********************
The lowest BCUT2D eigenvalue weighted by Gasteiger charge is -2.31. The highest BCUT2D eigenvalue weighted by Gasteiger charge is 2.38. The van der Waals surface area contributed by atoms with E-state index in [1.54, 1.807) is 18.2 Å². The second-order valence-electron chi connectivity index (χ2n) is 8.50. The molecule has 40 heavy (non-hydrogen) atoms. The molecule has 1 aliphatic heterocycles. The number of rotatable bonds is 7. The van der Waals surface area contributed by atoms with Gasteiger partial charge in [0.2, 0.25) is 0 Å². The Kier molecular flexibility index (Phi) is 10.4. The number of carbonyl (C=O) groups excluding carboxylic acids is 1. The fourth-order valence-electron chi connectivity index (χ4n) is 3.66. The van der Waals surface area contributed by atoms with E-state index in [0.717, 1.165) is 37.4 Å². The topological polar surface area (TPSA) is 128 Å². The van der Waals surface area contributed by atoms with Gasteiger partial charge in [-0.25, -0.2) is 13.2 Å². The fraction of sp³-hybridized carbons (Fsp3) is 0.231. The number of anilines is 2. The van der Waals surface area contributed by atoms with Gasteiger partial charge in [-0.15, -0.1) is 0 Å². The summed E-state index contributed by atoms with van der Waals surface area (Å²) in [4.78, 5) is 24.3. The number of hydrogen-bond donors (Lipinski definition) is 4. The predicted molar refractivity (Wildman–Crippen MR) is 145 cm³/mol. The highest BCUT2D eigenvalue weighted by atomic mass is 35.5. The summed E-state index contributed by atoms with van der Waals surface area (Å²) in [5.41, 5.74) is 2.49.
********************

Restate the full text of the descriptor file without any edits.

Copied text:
The lowest BCUT2D eigenvalue weighted by Gasteiger charge is -2.31. The highest BCUT2D eigenvalue weighted by Gasteiger charge is 2.38. The van der Waals surface area contributed by atoms with E-state index in [1.54, 1.807) is 18.2 Å². The second-order valence-electron chi connectivity index (χ2n) is 8.50. The molecule has 40 heavy (non-hydrogen) atoms. The molecule has 1 aliphatic heterocycles. The number of rotatable bonds is 7. The van der Waals surface area contributed by atoms with Gasteiger partial charge in [0.2, 0.25) is 0 Å². The Kier molecular flexibility index (Phi) is 10.4. The number of carbonyl (C=O) groups excluding carboxylic acids is 1. The fourth-order valence-electron chi connectivity index (χ4n) is 3.66. The van der Waals surface area contributed by atoms with E-state index in [0.717, 1.165) is 37.4 Å². The topological polar surface area (TPSA) is 128 Å². The van der Waals surface area contributed by atoms with Gasteiger partial charge in [-0.25, -0.2) is 13.2 Å². The fraction of sp³-hybridized carbons (Fsp3) is 0.231. The number of anilines is 2. The van der Waals surface area contributed by atoms with Gasteiger partial charge in [-0.15, -0.1) is 0 Å². The summed E-state index contributed by atoms with van der Waals surface area (Å²) in [4.78, 5) is 24.3. The number of hydrogen-bond donors (Lipinski definition) is 4. The predicted molar refractivity (Wildman–Crippen MR) is 145 cm³/mol. The highest BCUT2D eigenvalue weighted by atomic mass is 35.5. The summed E-state index contributed by atoms with van der Waals surface area (Å²) in [5.41, 5.74) is 2.49.